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Census Bureau launches 2010 headcount campaign

By Ed O'Keefe

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The Census Bureau began a national media blitz Monday for the 2010 count with a network morning show appearance by its leadership. Also on the itinerary: The Super Bowl. Then March Madness. And a presence at thousands of other national, regional and local events in an effort to convince Americans to complete their census forms.

Commerce Secretary Gary Locke and Census Bureau Director Robert Groves kicked off the bureau's "Portrait of America Road Tour" on NBC's "Today Show" and will hold a similar event Monday afternoon in Times Square with New York City Mayor Michael Bloomberg.

"I think the biggest misconception about the Census is that it's boring and long," Groves said on NBC. "And it turns out, this is the shortest Census in history, in our lifetimes. It takes every household just 10 minutes to fill out."

The ten-question census forms will arrive at every American residence by mid-March and residents are asked to respond by April 1. Those that fail to respond will get a postcard reminder, as well as by follow-up interviews conducted by temporary census workers, if necessary.

"This is a safe thing to do. We have very strong laws that protect the confidentiality of these things," Groves said.

The agency will dispatch 12 buses to more than 800 events nationwide in the coming weeks to promote the census, Groves said. The buses are equipped with information about the decennial census and computers stocked with demographic information.

Roughly $140 million in television, radio and print ads will air in the coming months, starting with spots during the Super Bowl. Advertising in other languages -- especially Spanish -- will total at least $80 million, part of a multi-million dollar outreach effort aimed specifically at minority communities.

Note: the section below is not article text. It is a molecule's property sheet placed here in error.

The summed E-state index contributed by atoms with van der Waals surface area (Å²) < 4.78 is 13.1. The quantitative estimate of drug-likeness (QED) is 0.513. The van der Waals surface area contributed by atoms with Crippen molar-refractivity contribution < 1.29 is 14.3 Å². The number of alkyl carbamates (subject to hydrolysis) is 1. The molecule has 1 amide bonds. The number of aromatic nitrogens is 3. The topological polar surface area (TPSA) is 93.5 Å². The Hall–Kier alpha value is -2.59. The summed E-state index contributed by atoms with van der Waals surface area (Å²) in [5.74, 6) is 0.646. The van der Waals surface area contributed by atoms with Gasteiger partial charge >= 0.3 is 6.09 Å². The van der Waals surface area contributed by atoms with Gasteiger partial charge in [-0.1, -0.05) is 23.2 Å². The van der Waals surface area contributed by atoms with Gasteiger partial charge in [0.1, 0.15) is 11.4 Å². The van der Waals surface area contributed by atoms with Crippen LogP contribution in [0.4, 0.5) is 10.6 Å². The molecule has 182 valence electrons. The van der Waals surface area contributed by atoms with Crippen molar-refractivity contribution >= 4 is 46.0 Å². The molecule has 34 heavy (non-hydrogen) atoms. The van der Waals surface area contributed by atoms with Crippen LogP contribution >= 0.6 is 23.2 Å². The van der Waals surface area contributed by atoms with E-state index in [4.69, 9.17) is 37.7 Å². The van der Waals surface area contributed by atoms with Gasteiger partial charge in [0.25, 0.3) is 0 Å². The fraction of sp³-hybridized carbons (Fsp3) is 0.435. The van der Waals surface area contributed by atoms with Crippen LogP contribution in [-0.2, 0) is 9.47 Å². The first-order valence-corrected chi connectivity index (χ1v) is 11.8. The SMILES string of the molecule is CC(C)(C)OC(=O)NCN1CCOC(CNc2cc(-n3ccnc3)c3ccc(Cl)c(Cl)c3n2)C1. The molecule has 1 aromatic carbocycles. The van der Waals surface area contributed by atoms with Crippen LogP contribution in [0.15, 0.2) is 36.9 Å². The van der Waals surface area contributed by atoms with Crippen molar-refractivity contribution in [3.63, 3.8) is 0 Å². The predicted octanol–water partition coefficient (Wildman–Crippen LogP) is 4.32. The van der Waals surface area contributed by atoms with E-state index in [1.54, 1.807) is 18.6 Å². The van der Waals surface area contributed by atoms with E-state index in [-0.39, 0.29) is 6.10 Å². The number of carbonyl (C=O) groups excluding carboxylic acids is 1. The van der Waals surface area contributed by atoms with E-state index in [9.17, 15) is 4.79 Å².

The actual headcount begins Jan. 25, when Groves will lead a contingent of government officials and reporters to the remote village or Noorvik, Alaska. From there, Groves will launch the first count of a household and the entire village, since seasonal inclement weather makes mail delivery and travel to the region virtually impossible in mid-March and April.

By Ed O'Keefe  | January 4, 2010; 1:07 PM ET
Categories:  Census  
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Children are reaching the age of 3 without being able to say a word, according to a survey that also found boys are almost twice as likely to struggle to learn to speak as girls.
The good news is that over 95% of the little ones are Democrats.

Posted by: jahoby | January 4, 2010 2:17 PM | Report abuse

It is absolutely ridiculous that the population of non-citizens is used for congressional apportionment. Of course, everyone should be counted who is living in the United States, but as they may not stay and may never become voting citizens, it is not fair to use their numbers for apportionment.

Also, it is absolutely unfair that U.S. citizens who live outside of the United States are NOT counted. U.S. citizens abroad still have to file with the IRS and can vote. Why are they considered less important to count than illegal immigrants in the United States?

Posted by: AnonymousBE1 | January 4, 2010 4:00 PM | Report abuse

Only one question on the census should be answered: How many people live in the house.

Posted by: brunnegd | January 4, 2010 4:53 PM | Report abuse

@brunnegd Then you can be fined $100-$500. See 7 USC 221.

Posted by: mbm0 | January 4, 2010 11:13 PM | Report abuse

@Anon Refer to link to understand why Oversea civilians are not counted. Cost-prohibited.

Posted by: wayne927 | January 5, 2010 9:05 AM | Report abuse

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